But the dictionary has a fatal flaw: the software is awful. I had to write a cathartic rant about it just to keep myself from sending a mail bomb to the Pearson Longman headquarters. If you think I’m some kind of grouch with unrealistic expectations… well, yes, maybe I am, but that doesn’t mean I’m wrong. Let me just list the most important problems: the 10-second start-up time, lack of mousewheel or trackpad support, slow and buggy scrolling, and pointless clicking required to do anything. In many ways, LDOCE feels like a university – lots of valuable knowledge, but hopelessly inefficient and full of pointless hurdles.
Enter Taku Fukada, an English learner from Japan. Like many other people, he read my dictionary review, decided to buy the LDOCE, and discovered that he hated using it. But, instead of whining about it like I did, he did what ninjas do: he silently solved the problem.
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If you’re an English learner living in a non-English-speaking country, your English input will be different from the input of someone who lives in, say, America. A learner in America (assuming he interacts with people on an everyday basis) will get most of his input by listening to everyday, informal conversations between people. A learner in Germany or Brazil will get most of his input from “content” – books, movies, videogames, songs, Web articles, discussion forums, TV shows, podcasts, etc. – things that are printed, recorded and published somewhere.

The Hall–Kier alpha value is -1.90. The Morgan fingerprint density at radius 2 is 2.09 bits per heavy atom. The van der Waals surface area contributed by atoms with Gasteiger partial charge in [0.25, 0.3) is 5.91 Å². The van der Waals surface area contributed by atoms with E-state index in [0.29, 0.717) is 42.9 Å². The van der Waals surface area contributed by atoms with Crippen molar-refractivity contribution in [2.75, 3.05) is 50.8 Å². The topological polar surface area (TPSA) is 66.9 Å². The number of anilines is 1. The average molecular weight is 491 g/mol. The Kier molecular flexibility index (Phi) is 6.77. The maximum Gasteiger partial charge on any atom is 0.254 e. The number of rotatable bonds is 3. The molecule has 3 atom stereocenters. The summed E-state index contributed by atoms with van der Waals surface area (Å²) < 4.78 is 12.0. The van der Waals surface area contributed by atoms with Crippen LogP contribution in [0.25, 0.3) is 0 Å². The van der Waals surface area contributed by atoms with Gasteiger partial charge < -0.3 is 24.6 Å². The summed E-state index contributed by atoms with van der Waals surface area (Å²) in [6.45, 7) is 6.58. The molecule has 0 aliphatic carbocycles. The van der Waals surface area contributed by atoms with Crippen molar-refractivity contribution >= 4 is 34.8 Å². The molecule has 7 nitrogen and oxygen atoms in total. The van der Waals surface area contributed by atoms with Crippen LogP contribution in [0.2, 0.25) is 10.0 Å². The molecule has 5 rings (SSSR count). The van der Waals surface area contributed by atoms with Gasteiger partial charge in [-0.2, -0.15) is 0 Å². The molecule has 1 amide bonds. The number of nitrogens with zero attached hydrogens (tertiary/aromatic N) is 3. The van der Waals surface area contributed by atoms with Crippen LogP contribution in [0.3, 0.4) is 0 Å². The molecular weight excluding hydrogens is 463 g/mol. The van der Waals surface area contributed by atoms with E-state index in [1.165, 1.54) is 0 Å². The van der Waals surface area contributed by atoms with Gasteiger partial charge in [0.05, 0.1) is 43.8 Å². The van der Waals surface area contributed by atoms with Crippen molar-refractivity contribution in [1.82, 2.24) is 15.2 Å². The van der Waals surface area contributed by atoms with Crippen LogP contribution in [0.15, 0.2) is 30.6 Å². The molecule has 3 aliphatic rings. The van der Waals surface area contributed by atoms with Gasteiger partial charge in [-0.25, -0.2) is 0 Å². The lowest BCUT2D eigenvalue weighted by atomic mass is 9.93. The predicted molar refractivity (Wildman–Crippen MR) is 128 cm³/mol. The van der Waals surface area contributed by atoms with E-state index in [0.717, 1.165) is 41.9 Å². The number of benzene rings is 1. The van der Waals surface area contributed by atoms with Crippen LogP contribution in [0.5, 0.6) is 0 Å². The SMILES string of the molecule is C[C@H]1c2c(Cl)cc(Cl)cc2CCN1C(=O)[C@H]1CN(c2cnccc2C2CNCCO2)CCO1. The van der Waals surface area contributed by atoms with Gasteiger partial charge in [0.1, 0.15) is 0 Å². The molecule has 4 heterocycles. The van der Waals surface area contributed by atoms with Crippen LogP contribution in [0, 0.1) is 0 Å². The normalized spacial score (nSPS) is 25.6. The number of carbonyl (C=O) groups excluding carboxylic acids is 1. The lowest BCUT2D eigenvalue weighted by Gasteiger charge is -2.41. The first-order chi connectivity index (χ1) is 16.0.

It’s hard to imagine learning English well without access to English-language content. Reading a book or watching a movie in English is an incredibly motivating and powerful experience that can produce a dramatic growth in the number of words, phrases and grammar structures that you can use.
However, there is a small catch. Relying on content can create a gap in your knowledge of “everyday English”. You can read dozens of books, watch hundreds of movies and read thousands of Web pages, and still not know what to say when you’re handing something to someone (There you go), how to say that your favorite show will be on TV at 5 pm (It’s coming on at 5.), or how to use phrases like Looks like it, Fat chance or Dibs on the cake.